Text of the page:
Fermentation System Design - Looking for Feedback!

Hi everyone,

I’m piecing together an expandable cooling fermentation system using a BrewPi Spark, SS Brewtech conicals and a homemade cooler/glycol unit. I have 90% of my parts on hand, and am about ready to start building it, but first wanted to get some feedback on my proposed schematic and make sure I wasn’t missing anything or endangering myself. For now, I’ll just have one fermenter until the new BrewPi firmware is available, but I am building for the future and look forward to the day when I can get the 2nd conical and use the BrewPi Spark to control both! :smile:

I built an electric brewery a couple years ago, so I have some basic electrical knowledge, but I still like to get input from others with more experience before starting to wire things up and turn the power on. I’m new to setting up a BrewPi Spark in general, but also to wiring SSR’s to it and building a system like this.

At a high-level, I envision the system working like this. The cooler will be a reservoir for a cold (~25F) glycol/water mixture and will be chilled by an A/C unit evaporation coil (this is not in the diagram, but assume it exists). The A/C unit will be controlled by a separate temp control (see in the diagram below). Inside the cooler will be the evaporation coil and two pond pumps (one for each fermenter). Assuming the switch is on for the pump, each pump will be automatically turned off/on by the BrewPi based on the temp reading by the one-wire temp probe sensor in each fermenter. As the temperature rises beyond the set temperature on the BrewPi for that vessel, the pump and indicator light on the control panel will be turned on. Overall, its a fairly simple system, but I have a few specific questions to confirm before I move forward with building it. I’ve provided my diagram below, and the major questions I have are:

  1. In general, does anything in the diagram look out of place or look like it will not work?

  2. Should I assume that the power will come from the BrewPi Spark, to the SSRs, then through the switch/light and then off to the pump? I have no experience wiring anything up like this, so wanted to check.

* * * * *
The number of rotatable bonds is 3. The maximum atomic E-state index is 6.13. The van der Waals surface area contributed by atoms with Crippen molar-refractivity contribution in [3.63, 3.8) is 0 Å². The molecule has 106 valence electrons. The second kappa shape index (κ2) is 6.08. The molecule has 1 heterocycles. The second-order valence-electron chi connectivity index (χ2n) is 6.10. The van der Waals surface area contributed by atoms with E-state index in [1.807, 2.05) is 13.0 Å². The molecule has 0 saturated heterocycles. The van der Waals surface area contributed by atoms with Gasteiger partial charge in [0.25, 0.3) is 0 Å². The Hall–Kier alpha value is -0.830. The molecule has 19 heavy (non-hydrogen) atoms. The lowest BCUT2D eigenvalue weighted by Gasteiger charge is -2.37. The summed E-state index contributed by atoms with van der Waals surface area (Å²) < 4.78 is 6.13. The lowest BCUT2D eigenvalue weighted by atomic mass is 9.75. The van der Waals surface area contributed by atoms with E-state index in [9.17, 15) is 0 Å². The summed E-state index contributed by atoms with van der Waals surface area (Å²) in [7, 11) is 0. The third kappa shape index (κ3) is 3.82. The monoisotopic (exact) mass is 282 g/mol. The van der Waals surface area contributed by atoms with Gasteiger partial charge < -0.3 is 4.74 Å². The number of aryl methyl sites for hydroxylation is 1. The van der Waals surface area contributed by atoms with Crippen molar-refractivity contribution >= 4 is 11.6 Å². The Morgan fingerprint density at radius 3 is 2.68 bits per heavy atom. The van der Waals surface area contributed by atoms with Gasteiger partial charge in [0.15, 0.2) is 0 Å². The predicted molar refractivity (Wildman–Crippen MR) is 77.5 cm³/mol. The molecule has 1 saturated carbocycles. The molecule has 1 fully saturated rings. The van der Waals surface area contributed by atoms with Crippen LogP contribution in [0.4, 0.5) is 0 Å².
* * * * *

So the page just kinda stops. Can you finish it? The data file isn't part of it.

3. For the pumps, can I just cut the plugs off and wire them directly off the lights?

Here are the switches - http://www.amazon.com/gp/product/B0054UFAI8?psc=1&redirect=true&ref_=oh_aui_detailpage_o03_s00

Here are the lights - http://www.amazon.com/gp/product/B00HU06MWI?psc=1&redirect=true&ref_=oh_aui_detailpage_o04_s00

Here are the SSRs - http://www.amazon.com/gp/product/B009AQNXT0?psc=1&redirect=true&ref_=oh_aui_detailpage_o09_s00

Here is the pond pump I bought: http://www.amazon.com/gp/product/B0018X2XT4?psc=1&redirect=true&ref_=oh_aui_detailpage_o09_s00


After submitting that, I went through my diagram once more on my own and realized that I had the SSRs hooked up wrong. I was thinking of them as a conduit, instead of a switch. I’ve revised my diagram to only run the hot line through the SSR, and the controls are coming from the BrewPi Spark. All ground wires now go directly to the lights and then on to the pumps.

Are you sure you mean “ground”?

There are three wires in the mains supply, “Live” (or “Hot” in the US), “Neutral” and “Earth” (or “Ground” in the US). Live and neutral provide the power, and earth (or ground) is for safety.

I have built my mains control into an electrical back-box, and I decided to wire the output to a standard electrical socket. Then I can plug any mains device into the socket instead of hardwiring it to the relay (or SSR). The live wire goes through the relay and then to the live pin. The neutral wire goes directly to the neutral pin and the earth wire goes directly to the earth pin. If you have a metal box you should probably also connect earth to the box itself.

Just curious, is your switch intended to always cut power, so that the pumps will be off regardless of the state of the SSR?